by Lisa Hajjar
On March 7, when president Barack Obama signed an executive order (E0) that varnishes the framework of indefinite detention without trial, he put the final nail in the coffin of his day-two promise to close Guantanamo.
Those detainees who, in the government's view, can not be tried but are too dangerous to release will continue to be subject to "law of war detention" because they are deemed by official reviewers "in effect, [to] remain at war with the United States".
This means that Guantanamo can remain open as long as the "war on terror" continues. Not only is there no end in sight, no one is even speculating about what the end might look like.
This executive order, as well as the recent announcement that military commission trials will resume, was no surprise.
In his 21 May 2009 address from the National Archives, Obama explained that his administration had inherited a "legal mess" from the previous administration and that the challenges of dealing with detainees were more difficult than expected.
In that speech, he explained that, contrary to his earlier promises and condemnations, military commissions were indispensable and indefinite detention may be necessary. What he meant but did not say was "politically necessary" to sustain his post-partisan aspirations.
One aspect of the legal mess, which finds no mention in the EO, is the fact that some detainees – for example, Muhammad al-Qahtani, alleged to be the "20th hijacker" – can not be tried because they were so badly tortured.
Obama's endorsement of indefinite detention follows the course charted by former president George W. Bush, who claimed that Congress had (implicitly) endorsed the option when it passed the Authorisation To Use Military Force in the immediate aftermath of 9/11.
Certainly, the permanence of Guantanamo is buttressed by strong bi-partisan opposition to closure.
Congress has passed legislation that blocks funding and bars any relocation of detainees to the US for any purpose, including trial in federal court.
Some members of Congress have reacted to false information and inflated estimates about the recidivism of released detainees, putting forth legislation that would make future releases even harder. Under Obama, 67 people were released, and 532 were released during the Bush administration.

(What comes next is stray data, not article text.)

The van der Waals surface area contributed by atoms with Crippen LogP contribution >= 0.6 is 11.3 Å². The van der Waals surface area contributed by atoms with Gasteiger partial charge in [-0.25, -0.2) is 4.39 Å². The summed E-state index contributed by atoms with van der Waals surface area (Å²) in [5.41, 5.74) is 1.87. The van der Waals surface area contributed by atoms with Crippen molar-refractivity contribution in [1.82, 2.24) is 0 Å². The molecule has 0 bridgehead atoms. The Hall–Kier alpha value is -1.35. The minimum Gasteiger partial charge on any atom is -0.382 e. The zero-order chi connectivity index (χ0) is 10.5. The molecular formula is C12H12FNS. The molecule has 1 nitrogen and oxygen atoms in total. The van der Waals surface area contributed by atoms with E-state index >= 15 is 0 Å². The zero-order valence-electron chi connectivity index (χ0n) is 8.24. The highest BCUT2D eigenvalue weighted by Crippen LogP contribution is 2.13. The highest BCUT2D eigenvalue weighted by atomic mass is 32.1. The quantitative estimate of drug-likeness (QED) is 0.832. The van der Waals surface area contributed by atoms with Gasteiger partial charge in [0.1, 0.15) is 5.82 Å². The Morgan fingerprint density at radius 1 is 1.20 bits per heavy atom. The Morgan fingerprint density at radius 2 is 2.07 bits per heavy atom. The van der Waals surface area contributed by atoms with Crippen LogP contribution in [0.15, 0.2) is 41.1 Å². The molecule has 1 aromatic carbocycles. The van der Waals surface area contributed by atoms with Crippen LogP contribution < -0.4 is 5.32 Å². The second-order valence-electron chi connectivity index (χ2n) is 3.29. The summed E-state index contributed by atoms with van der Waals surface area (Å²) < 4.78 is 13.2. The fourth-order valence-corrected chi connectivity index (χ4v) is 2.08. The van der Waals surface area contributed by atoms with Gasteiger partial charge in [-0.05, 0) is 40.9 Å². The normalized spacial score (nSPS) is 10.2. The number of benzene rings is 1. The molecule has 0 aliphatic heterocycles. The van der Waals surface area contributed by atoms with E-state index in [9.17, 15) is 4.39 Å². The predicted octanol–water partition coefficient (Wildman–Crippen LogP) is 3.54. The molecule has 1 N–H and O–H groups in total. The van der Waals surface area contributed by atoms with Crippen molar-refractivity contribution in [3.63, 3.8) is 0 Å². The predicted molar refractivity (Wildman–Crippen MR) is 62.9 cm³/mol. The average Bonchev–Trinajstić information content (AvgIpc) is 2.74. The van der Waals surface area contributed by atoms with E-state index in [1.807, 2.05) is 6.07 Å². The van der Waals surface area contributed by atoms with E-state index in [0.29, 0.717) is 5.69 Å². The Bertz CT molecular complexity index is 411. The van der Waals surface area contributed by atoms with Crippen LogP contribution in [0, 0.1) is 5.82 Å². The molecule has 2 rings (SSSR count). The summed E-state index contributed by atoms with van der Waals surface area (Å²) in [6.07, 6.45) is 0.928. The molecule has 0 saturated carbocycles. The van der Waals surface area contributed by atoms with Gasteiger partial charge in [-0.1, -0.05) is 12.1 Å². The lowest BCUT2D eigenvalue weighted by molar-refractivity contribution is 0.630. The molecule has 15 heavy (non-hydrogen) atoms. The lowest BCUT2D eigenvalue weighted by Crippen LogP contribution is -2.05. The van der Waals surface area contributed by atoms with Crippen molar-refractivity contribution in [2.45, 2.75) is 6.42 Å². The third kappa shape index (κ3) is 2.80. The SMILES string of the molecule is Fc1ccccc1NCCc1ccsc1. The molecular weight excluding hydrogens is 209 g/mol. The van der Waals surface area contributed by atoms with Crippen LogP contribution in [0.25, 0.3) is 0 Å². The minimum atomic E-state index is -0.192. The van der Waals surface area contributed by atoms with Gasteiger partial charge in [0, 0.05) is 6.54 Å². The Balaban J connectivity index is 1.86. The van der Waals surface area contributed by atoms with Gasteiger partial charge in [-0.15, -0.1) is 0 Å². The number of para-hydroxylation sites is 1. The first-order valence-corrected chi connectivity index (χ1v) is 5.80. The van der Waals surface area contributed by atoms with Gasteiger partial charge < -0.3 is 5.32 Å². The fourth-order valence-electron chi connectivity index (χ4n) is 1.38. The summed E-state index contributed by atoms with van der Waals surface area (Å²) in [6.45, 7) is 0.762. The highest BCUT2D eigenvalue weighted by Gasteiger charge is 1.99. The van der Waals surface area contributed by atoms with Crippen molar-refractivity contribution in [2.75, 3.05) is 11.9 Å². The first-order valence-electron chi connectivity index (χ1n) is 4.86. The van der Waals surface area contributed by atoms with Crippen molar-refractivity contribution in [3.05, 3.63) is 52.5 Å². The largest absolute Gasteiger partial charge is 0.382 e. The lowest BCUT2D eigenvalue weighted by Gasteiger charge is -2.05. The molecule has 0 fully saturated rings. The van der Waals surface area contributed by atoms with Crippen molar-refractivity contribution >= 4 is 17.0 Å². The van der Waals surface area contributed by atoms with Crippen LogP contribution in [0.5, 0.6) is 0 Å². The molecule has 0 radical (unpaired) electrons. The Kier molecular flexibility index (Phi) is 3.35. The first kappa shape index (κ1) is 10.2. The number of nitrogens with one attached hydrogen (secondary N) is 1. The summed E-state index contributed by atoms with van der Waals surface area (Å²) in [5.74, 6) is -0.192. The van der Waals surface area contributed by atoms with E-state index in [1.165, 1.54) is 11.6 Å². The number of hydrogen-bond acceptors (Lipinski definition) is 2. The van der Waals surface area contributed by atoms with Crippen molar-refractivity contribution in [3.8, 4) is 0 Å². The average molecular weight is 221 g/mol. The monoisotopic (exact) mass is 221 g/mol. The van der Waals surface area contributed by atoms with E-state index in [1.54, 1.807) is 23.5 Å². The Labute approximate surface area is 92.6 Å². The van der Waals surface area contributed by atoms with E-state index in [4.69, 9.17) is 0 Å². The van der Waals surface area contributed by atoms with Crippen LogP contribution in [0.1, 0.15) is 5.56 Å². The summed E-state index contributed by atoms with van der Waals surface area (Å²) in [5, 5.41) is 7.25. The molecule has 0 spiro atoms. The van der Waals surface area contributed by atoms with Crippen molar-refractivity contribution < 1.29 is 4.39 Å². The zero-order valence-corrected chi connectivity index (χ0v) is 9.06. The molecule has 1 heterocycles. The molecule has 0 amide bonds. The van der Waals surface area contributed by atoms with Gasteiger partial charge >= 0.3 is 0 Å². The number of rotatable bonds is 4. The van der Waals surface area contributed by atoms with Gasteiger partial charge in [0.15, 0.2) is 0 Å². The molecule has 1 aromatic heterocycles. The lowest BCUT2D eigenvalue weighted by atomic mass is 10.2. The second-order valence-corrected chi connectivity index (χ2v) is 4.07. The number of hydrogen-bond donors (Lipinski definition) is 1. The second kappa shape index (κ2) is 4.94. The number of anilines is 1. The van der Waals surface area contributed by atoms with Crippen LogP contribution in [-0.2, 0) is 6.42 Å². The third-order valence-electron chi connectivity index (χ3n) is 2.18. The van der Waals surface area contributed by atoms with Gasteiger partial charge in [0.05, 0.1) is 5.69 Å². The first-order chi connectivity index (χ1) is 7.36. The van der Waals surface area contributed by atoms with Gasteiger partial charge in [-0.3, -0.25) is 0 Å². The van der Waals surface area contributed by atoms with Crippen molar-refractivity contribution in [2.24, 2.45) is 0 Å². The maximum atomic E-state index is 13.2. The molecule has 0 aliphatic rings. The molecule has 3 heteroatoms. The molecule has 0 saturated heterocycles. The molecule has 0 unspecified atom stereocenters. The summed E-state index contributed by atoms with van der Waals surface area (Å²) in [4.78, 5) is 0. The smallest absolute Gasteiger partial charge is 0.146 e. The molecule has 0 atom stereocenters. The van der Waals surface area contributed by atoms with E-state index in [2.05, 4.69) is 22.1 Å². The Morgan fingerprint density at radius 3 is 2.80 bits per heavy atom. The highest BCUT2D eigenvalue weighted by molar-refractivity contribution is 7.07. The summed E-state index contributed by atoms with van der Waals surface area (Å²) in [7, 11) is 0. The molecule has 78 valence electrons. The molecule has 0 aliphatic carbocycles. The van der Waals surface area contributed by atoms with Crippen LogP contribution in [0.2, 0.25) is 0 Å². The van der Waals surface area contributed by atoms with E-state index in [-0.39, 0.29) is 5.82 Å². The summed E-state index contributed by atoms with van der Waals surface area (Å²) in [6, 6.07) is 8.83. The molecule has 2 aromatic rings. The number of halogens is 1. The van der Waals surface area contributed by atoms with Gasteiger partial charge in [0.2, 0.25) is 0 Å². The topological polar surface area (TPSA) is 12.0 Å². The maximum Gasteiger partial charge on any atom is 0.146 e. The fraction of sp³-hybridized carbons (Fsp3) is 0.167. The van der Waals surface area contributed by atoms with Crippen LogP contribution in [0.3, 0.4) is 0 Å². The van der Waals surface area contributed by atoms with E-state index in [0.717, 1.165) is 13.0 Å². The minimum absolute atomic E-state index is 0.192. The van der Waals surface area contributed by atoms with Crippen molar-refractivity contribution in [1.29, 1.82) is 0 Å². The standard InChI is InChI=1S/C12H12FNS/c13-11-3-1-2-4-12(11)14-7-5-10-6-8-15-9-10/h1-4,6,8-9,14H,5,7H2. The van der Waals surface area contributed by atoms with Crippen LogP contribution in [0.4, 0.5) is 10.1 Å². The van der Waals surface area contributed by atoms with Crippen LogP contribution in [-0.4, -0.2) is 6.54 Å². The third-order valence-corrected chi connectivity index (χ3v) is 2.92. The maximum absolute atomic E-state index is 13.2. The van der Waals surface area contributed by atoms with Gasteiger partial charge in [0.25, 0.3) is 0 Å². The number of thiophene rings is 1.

But none of these factors explains why the Obama administration is appealing habeas cases won by some detainees. Any appeals in which the government prevails would, presumably, cast those people into the category of indefinite detainees.
Of the 172 people who remain in the prison camp, 47 have been designated as indefinitely detainable. The 48th, Awal Gul, was repatriated from Guantanamo to his native Afghanistan in a coffin after dying of a heart attack on February 2.
The petri dish of detention
Five Chinese Uighers, out of an original population of 22, remain at Guantanamo. They were cleared for release years ago when it was determined that they had no ties to terrorism.
Like so many other non-Afghans who were swept up in Afghanistan and shipped to Guantanamo, simply being out-of-place made them appear suspicious. The Uighers were captured as they were en route home from pilgrimage in Mecca.
The problem of where to send the Uighers after they were cleared for release proved particularly gnarly. They could not be repatriated to their own homeland because China would imprison them as ethnic dissidents. Seventeen were dispersed to Albania, Bermuda, Palau, and Switzerland.
When Obama took office, he formed a task force to plan the closure of the facility, headed by now-former White House counsel Greg Craig.
Operating on the hope-and-change assumption that the administration was committed to closure, Craig maintained that it would be easier to persuade other countries to accept prisoners cleared for release if the US also accepted some.
As some WikiLeaks documents have revealed, foreign governments loathed to help solve the Guantanamo problem unless the US government was willing to resettle some cleared detainees, too.